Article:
ELIZABETH CITY, N.C. — On the ninth day of protests in Elizabeth City, the crowd prayed where Andrew Brown Jr. lived and died.
Pasquotank County deputies shot and killed Brown on April 21 while executing an arrest warrant related to drug charges.
Ulysses Edwards, an artist and friend of Brown, is turning Brown’s home into a mural. Edwards hopes to complete the painting of Brown’s face this week.
“It’s to remind the protesters why they’re here,” said Edwards.
The painting is on the mud-splattered wall from where a witness says Brown tried to drive away from deputies.
Pasquotank County district attorney Andrew Womble said Brown tried to hit deputies with his car before they opened fire outside his Elizabeth City residence.
On Thursday, Pasquotank Co. Sheriff Tommy Wooten released the names of the deputies involved in Brown's shooting.
Demetria Williams, a neighbor who claims she saw the shooting, echoed claims by Brown's attorneys that he was trying to drive away from the deputies.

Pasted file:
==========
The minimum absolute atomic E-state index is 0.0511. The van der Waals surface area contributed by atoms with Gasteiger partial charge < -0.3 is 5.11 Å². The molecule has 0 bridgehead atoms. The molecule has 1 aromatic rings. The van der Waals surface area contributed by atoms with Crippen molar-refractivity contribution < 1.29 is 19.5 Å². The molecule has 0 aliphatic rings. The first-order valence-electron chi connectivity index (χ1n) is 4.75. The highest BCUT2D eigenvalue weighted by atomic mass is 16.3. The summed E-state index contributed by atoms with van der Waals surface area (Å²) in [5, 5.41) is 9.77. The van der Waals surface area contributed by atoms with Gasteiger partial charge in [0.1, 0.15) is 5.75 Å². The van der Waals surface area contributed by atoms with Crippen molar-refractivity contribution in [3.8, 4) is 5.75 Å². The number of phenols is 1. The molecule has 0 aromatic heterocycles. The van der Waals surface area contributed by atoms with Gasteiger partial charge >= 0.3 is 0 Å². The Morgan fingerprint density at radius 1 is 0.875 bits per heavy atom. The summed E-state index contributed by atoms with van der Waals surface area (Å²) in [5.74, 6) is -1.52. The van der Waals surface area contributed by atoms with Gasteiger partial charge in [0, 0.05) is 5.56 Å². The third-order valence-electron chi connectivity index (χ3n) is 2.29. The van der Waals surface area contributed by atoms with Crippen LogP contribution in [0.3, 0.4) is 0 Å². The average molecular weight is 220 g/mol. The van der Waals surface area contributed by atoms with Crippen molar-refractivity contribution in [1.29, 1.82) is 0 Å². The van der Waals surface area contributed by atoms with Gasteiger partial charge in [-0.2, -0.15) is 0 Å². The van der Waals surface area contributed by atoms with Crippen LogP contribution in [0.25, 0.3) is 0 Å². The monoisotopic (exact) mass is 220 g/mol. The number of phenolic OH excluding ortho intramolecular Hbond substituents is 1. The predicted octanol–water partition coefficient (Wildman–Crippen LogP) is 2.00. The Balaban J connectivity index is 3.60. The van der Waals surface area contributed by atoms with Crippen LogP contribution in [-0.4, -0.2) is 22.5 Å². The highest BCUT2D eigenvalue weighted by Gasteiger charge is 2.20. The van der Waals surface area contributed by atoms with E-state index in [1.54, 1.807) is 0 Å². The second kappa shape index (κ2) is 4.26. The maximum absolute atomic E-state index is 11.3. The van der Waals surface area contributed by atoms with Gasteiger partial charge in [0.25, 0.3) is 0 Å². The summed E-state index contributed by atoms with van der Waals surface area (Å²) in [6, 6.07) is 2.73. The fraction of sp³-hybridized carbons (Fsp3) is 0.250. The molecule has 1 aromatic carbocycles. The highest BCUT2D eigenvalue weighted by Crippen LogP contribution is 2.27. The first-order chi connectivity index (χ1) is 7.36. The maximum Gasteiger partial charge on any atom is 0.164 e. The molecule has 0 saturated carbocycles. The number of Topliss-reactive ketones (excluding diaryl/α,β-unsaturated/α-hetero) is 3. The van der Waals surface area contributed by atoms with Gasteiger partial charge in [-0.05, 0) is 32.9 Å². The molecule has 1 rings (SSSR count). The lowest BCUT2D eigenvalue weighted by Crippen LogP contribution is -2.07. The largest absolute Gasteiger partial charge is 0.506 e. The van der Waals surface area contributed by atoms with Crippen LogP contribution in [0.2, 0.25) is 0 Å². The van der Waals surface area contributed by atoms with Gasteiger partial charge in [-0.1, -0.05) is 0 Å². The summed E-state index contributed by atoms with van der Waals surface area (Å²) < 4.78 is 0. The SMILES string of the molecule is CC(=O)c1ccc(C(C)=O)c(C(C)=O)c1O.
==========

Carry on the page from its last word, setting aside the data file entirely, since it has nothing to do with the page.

Andre Simpson, who rented the home to Brown, agreed with Edwards to keep the debris on the wall.
“We were discussing if we should power wash it off and he said, 'No. This is why we are doing this,'” said Edwards.
Protest organizers said Wednesday they have no plans of letting up, and it takes a lot to keep people energized.
Kerwin Pittman drove more than two hours to provide food and water to people on the streets this week.
“Without that water, people would be out in the streets like that if they didn’t we would have more people falling out,” said Pittman.
Veteran Shaun McMillan leads Fayetteville PACT, a group pushing for community review boards for police departments across North Carolina, and wants to help Elizabeth City in any way he can.
“We saw the tragedy here with Andrew Brown and in it, we saw the tragedies of dozens and dozens of other families,” said McMillan.
For the third consecutive night, a smaller group of protesters stayed well after the 8 p.m. curfew and were met by police in riot gear. Several arrests have been made since the mayor established the curfew Tuesday.
However, Andrea “Muffin” Hudson runs the North Carolina Community Bail Fund and has paid for the release of at least 10 protesters.
“I’m here for the people,” said Hudson.